Also, don’t forget to visualize exactly what you want to happen. As a former collegiate athlete and high school coach, I know the power of visualization. I used to picture myself high jumping, long jumping, and sprinting over and over again as I went to sleep at night, feeling the sensations in my body and imagining breaking personal records. Studies have shown that this does help, and you can use it to help with your birth as well. Imagine your ideal birth and play through it in your mind. Type it out. Read it to yourself, have your partner read it to you out loud, or record yourself to listen to as you practice relaxation. It does not matter if this is not exactly how your birth ends up. There’s no way to tell exactly what path your birth will take, but positive visualization is powerful, and it’ll make your pregnancy journey much more enjoyable than if you instead had imagined worst case scenarios.
A note about affirmations
Write a list of affirmations that work for you, worded in the present tense and depicting exactly what you want. Have you heard that you’re supposed to give children affirmative instructions instead of what not to do? For example, it is more effective to tell them to use quiet voices or soft hands instead of saying “Don’t yell,” or “Don’t hit.” When you tell a child not to hit, their mind automatically thinks about hitting, instead of soft hands. Likewise, your adult mind will focus on the key phrases you say, so if you say, “I won’t feel any more nausea,” your mind will immediately focus on the nausea. Instead, try saying to yourself, “I feel healthy, comfortable, and full of energy as my pregnancy progresses.”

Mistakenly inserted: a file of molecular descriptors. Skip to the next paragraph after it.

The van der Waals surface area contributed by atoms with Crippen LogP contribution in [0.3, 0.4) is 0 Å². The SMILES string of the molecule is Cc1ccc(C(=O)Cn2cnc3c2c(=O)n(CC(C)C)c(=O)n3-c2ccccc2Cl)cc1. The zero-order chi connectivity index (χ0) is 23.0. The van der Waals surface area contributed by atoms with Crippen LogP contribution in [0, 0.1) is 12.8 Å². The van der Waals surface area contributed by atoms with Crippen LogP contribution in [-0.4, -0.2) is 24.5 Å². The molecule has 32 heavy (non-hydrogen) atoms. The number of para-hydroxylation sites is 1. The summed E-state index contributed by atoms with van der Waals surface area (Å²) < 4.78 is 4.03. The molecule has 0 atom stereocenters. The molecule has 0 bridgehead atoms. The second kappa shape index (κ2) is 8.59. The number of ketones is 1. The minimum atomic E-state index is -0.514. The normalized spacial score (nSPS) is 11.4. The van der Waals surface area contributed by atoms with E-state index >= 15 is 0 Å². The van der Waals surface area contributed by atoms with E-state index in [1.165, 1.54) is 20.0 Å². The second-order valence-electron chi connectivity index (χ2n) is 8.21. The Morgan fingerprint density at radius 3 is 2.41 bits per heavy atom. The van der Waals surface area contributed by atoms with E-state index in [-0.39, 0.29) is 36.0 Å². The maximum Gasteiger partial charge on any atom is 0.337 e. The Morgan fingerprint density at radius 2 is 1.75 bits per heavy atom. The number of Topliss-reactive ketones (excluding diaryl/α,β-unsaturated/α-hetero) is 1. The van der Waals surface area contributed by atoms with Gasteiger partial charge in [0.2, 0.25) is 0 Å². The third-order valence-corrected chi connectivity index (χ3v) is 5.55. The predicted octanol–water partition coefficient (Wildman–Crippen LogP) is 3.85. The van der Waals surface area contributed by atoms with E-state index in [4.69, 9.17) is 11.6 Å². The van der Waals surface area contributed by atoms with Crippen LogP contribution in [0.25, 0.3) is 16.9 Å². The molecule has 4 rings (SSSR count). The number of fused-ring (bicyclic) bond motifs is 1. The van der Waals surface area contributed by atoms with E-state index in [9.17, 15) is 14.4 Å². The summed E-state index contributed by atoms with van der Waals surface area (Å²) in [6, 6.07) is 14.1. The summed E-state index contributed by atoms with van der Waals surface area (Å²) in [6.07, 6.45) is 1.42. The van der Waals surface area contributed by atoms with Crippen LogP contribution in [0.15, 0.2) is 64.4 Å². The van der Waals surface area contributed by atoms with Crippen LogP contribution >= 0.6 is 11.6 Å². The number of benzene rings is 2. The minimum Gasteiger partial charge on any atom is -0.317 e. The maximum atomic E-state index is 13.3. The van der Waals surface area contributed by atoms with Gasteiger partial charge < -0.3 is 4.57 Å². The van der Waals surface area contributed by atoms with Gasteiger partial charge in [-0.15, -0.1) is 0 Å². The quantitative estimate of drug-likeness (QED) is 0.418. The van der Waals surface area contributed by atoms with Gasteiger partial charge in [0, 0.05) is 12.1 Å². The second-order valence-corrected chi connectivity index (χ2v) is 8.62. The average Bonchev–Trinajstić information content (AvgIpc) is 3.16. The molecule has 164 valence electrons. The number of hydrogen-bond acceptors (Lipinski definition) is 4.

Be Gentle with Yourself and Surround Yourself with a Happy Bubble
I had to avoid listening to the news, stop watching anything but the fluffiest TV, and notice that scrolling social media was making my anxiety creep up. It is okay to miss out on the drama of the world right now. Your job is to grow your baby and be in your happy pregnancy bubble. The world’s problems will be okay without you thinking about them for the next few months. This goes for stressful family members or toxic people as well. Avoid the stress as much as you can and fiercely protect your space.